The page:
Granny Hexagons are so fun and pretty to make.  Instead of a four sided square, these are constructed in a very similar way, but with six sides.  You can make yours as big as you want by simply adding more rounds.  If you love traditional granny squares, but are ready for something just a little different, grab your hook and let’s go!

Be sure to scroll down to see a video tutorial too.

For the hexagons shown, I used an H (5.0 mm) hook and some cotton yarn I had on hand.

Begin by chaining four and join to form a ring,

Chain four (this counts as a dc),

Then work a double crochet in the center of the ring and chain 1,

Now work a double crochet then a chain 1 ten more times into the center of the circle, for a total of 12 “spokes”

Join with a slip stitch to close,

Tie on a new color,


If you want to make the next round in the same color, simply slip stitch until you reach a ch 1 space and then keep going.

Draw the yarn through,

Chain 4,

Work a double crochet in the same space,

Chain 1, then work two double crochet in the next (chain 1) space,

Keep doing this all the way around (working 2 dc, then a chain 1 in each space),

Join to close with a slip stitch,

Tie on the next color,

Draw yarn through and chain 4,

Work 2 double crochet in the same space, then chain 1,

In the next space, work three double crochet, then chain 1,

Keep doing this all the way around the circle…3 dc, then a chain 1 in each space),

Join with a slip stitch to close,

Now for the most fun part…this is the round where our circle transforms into a hexagon…

Tie on a new color and draw the yarn through,

Chain 4, and in the first space work 2 dc, chain 1, then 3 dc all in the same space.  This will make our first hexagon corner.

To work a hexagon side, chain 1, then work 3 dc in next space.

Then onto the next corner, chain 1, then work 3 dc, chain 1, 3 dc,

Keep working this sequence, working a corner of two “clusters” and a side of 1 cluster (each cluster being separated by a chain 1).

Join with a slip stitch to close.

To continue to work more rounds of your hexagon,

Tie on a new color into one of the corners and chain 4,

Work the corner the same way as before,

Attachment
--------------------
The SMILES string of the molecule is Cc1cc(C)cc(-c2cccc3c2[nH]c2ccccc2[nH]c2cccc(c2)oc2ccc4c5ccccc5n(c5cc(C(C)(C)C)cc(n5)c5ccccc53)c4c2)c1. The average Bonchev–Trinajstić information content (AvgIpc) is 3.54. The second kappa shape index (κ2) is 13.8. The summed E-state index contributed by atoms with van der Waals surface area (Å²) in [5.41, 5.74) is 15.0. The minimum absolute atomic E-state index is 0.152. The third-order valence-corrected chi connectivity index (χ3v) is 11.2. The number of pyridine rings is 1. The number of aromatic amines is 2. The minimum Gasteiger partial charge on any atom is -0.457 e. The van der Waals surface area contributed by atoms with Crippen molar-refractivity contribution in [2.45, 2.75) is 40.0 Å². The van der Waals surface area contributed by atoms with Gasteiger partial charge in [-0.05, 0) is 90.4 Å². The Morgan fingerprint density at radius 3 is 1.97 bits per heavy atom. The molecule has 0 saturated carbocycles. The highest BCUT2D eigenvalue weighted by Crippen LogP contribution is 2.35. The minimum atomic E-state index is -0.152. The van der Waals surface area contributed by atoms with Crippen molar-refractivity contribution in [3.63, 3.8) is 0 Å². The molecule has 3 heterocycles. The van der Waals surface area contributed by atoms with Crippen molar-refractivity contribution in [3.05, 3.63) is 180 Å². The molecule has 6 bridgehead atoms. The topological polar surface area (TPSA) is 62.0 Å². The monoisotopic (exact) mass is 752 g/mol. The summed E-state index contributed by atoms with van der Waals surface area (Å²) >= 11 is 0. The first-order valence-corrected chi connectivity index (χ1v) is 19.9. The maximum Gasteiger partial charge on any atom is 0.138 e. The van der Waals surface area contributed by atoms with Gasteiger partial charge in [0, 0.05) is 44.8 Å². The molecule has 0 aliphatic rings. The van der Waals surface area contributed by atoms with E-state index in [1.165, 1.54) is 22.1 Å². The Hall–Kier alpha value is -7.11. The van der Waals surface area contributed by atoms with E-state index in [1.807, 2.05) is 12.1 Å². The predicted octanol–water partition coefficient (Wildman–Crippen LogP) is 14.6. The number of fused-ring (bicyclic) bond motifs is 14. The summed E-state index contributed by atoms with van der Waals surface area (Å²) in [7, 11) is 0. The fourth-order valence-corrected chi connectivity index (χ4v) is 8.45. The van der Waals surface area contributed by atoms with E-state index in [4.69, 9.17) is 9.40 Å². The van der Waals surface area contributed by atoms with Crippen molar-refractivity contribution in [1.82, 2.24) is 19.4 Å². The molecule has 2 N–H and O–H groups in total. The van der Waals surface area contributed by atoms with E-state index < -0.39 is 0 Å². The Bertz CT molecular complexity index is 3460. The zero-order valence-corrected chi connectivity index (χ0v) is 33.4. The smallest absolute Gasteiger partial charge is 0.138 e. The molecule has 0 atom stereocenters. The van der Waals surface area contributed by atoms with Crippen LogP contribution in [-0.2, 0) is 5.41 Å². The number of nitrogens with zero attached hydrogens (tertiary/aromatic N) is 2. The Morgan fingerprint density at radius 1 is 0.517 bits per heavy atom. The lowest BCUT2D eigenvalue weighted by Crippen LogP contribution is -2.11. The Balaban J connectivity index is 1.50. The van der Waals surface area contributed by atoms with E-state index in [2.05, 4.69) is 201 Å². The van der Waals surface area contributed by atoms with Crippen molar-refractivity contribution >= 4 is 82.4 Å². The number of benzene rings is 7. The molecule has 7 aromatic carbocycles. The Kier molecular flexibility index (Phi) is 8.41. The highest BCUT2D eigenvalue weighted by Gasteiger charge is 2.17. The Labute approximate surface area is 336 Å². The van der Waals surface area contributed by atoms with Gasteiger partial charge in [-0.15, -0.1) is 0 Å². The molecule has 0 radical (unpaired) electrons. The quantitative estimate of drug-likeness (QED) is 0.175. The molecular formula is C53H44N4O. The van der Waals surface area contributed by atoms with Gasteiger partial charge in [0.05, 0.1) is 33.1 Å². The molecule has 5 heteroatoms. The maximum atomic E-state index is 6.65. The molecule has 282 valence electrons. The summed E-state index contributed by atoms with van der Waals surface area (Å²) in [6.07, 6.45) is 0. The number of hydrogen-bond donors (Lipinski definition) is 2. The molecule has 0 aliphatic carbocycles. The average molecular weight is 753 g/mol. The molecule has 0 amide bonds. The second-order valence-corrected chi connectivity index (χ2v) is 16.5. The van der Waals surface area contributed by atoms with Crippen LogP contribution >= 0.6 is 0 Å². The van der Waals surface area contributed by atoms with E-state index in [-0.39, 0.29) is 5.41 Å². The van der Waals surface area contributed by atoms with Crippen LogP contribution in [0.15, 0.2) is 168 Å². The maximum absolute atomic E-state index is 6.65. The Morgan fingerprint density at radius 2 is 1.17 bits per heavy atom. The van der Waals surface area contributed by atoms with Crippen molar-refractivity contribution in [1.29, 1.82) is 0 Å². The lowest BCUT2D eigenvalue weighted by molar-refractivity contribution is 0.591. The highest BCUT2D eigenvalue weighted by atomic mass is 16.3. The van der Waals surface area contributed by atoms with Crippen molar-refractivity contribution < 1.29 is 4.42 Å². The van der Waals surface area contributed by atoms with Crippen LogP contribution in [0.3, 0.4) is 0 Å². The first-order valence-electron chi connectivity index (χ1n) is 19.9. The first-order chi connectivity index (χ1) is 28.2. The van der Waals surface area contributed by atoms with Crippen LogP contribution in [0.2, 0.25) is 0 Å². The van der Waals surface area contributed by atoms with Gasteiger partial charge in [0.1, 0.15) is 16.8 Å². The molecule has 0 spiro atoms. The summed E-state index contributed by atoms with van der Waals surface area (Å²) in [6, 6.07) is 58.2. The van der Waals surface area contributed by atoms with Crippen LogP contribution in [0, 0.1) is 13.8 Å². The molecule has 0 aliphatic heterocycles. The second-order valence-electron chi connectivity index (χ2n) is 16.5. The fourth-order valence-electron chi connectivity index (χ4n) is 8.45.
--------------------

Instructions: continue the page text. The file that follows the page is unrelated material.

There will be two sides of this round, so work the two sides with a cluster in each,

and a corner again,

Keep going all the way around in this sequence,

Here’s a closeup, love seeing those colorful stitches!

Below is our finished hexagon on the right, a total of 5 rounds.  On the left is one that is the same number of rounds, but with a single crochet edging.

Happy crocheting!

Click below to watch a video on how to crochet a granny hexagon stitch by stitch:

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16 thoughts on “How To Crochet A Granny Hexagon

  1. I follow your blog and love it. Is there any way you could show us (with pictures) how you join or tie on, when you change to a different color of yarn. Do you tie on and cut it really close??? I never see where it is because you are so good and of course I want to learn how. Thanks so much.

    1. Thanks so much for your kind comment and question! When I change colors, I cut and crochet the ends into the next round. I like doing that best rather than weaving in all the ends at the end. Hope that helps!

    1. All of the colors used are Peaches n' Creme…I used a couple of colors I had on hand. Thanks too! 🙂

  2. I did it, so pleased, very clear instructions as have been trying to crochet for ages. First hexagon not very neat but after I have done a few more it will get easier and will make a lovely blanket. Hurray.

  3. Thanks so much for the instructions & pictures that I can follow. Our church has a crochet ministry, we make & give to Hospice & Nursing homes, thanks again. I will be starting it this week.

    1. What a wonderful gesture, keep up the great work you are doing for others who need it. 🙂

  4. Hi,
    I followed your hexagon granny square to make a blanket for my baby granddaughter. However, I'm having problems finding a half hexagon to close up the piquet edges as I want it straight so I can continue to crochet around the edging to make it bigger. I've seen a half hexagon pattern by someone else but it doesn't fit this pattern due to the other being a small granny square. Any help would be appreciated. Many thanks Lorraine (in the UK) xx

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